My name is Eugene, and I’m a divorced dad with a daughter.
We all tend to mark the years with milestones that remind us of our passage through life.
My daughter, Evie, is 12, so I know it’s been a decade since my marriage fell apart. It will be 11 years next month when Evie turns 13. I know this because I left on the week of her second birthday.
Neatly summarised in three simple sentences. But the pain and upset behind those bald statements would be harder to quantify so pithily.
I’m not going to lie. My relationship with Evie’s mother might have broadly stabilised ten years on but to say it was a little acrimonious back then would be like saying Dustin Hoffman and Meryl Streep in Kramer v Kramer just had a minor matrimonial spat.
Society is uncomfortable with single dads
The one constant throughout has been my relationship with Evie.
Although she no longer says – with a slight east London twang, influenced by local girls at the nursery she attended – “Dada – you’re the jokiest dada in the world”, ours remains a relationship based on fun, humour and enjoying each other’s company.
(She doesn’t call me Dada any longer; these days it’s simply Dad. I kind of miss Dada, if I’m honest.)
Here’s the thing, though; society is uncomfortable with single dads. There’s something dubious about them, as though their status marks them out as pariahs, or they are somehow culpable in their position.
It would be different in some ways if I were a widower.
I don’t mean I wish my ex-wife was dead – I’m actually passably fond of the old boot, though please don’t tell her I said that. It’s more that a bereaved father is described as “dignified”, “heroic” and “stoic”, while a divorced dad is seen as suspicious. He’s viewed much as Canada views the US – with a combination of intrigue and mistrust.
A divorced dad is seen as suspicious
It’s not just the self-consciousness I used to feel at the school gates when dropping off my daughter. There would be a knot of mums laughing, chatting and arranging coffee, lunch or a few glasses of wine while the “DH” (to use the ghastly terminology of Mumsnet) looked after the kids. I would approach, and leave, entirely alone.
Oh, they were perfectly affable. They’d nod, even smile, and say “How are you?” But it was in a way that implied and defined boundaries. The fact that many were good friends with my ex-wife only served further to distance me from their warm, intimate circle.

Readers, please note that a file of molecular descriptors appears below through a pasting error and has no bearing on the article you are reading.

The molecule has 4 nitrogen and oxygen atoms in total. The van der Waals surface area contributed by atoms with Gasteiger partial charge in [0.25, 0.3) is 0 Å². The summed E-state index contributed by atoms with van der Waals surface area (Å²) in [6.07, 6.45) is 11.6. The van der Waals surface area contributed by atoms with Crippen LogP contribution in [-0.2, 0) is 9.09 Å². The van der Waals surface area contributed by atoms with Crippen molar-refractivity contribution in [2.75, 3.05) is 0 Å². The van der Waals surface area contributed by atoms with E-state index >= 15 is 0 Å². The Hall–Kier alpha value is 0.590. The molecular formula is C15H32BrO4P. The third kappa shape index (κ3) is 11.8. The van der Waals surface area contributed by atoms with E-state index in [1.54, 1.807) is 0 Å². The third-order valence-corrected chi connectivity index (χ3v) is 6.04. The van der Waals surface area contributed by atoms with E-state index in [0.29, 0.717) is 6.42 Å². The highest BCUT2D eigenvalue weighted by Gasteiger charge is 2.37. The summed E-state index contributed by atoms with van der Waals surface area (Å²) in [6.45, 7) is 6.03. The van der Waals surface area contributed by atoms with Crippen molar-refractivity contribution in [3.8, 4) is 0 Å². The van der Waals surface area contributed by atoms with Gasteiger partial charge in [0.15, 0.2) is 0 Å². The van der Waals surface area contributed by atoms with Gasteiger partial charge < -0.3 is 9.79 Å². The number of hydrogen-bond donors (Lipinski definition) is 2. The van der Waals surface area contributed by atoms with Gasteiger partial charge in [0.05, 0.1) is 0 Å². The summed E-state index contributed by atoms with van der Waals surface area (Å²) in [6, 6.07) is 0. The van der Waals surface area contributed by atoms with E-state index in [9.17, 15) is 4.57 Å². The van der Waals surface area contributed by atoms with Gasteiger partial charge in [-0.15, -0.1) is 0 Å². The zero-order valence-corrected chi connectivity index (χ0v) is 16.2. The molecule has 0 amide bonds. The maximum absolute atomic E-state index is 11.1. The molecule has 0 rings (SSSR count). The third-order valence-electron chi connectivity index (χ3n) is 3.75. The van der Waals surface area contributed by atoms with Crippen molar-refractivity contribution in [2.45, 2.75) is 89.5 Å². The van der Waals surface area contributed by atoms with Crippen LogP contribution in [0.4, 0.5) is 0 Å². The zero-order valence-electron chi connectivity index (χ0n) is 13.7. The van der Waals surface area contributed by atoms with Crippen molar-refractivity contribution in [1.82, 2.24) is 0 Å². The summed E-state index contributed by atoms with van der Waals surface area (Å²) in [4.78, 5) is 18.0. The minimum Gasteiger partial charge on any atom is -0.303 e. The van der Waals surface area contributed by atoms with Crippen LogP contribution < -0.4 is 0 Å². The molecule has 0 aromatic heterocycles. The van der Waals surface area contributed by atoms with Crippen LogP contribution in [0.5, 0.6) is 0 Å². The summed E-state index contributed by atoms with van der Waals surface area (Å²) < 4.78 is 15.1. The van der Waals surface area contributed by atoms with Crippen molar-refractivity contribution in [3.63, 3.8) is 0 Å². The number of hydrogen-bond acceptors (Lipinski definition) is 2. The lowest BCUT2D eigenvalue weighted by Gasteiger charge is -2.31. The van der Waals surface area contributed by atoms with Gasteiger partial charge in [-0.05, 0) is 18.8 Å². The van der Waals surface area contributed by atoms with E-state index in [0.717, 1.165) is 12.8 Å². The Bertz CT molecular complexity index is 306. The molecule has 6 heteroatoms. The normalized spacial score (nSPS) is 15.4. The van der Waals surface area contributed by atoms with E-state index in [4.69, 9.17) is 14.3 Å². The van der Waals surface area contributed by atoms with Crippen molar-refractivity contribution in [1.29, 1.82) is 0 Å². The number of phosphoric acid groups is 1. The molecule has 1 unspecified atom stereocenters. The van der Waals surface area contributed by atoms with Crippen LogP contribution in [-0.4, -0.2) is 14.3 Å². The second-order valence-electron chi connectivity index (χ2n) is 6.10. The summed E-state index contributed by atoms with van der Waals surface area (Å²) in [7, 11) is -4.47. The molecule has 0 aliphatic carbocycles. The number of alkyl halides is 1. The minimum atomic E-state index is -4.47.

I would slope off, alone, after the bell sounded and I had waved goodbye to Evie as she filed obediently into the classroom.
As a single dad, you are forced to pick your way through the challenges of parenting pretty much alone.
Mothers receive hand-me-down wisdom from their mothers, and society seems to be structured so that the primal and primary role of the mother is both acknowledged and honoured.
Support networks, public and personal, collude in the primacy of the maternal. Mother’s Day is a three-line whip requiring cards, flowers, champagne and dinner in a restaurant.
By contrast – for all dads, not just single ones – Father’s Day is seen as a bit of a joke, derided as an invention of the greetings card industry. To quote Hamlet, it is “more honoured in the breach than in the observance”.
This prejudice against, or mistrust of, divorced single dads knows no bounds when it comes to the unrestrained ferocity of social media.
When Evie was about three, I wondered whether it was normal for us to share baths. I mean, it’s not really the sort of thing you ask a mate about when you’re down the pub, watching the football over a few pints.
I was accused of being a paedophile; an incestuous abuser; a vile and creepy man
But it was a practical challenge, since she stayed weekends with me; kids need baths, and she always wanted me to share with her, as she did with her mum at their house. Another single-dad dilemma.
I went onto an internet forum devoted to parenting, frequented almost exclusively by middle-aged women. What the hell was I thinking? You might well ask. But in my naivety I dived in and asked the question.
A couple of hours later, I was taken aback to see I had more than 100 emails with the same subject heading: “Re: Your Post: Bathing with My Daughter”.
I read each one with growing horror. I was accused of being a paedophile; an incestuous abuser; a vile and creepy man. Some wondered whether I could be identified so the police and social services could be alerted. Eventually, a moderator intervened to say that due to libellous posts, comments were no longer being accepted on this thread.
My mate happened to be over that day. A stay-at-home father to two girls, he is both practical and of sound judgement.
His advice was simple and came in two segments.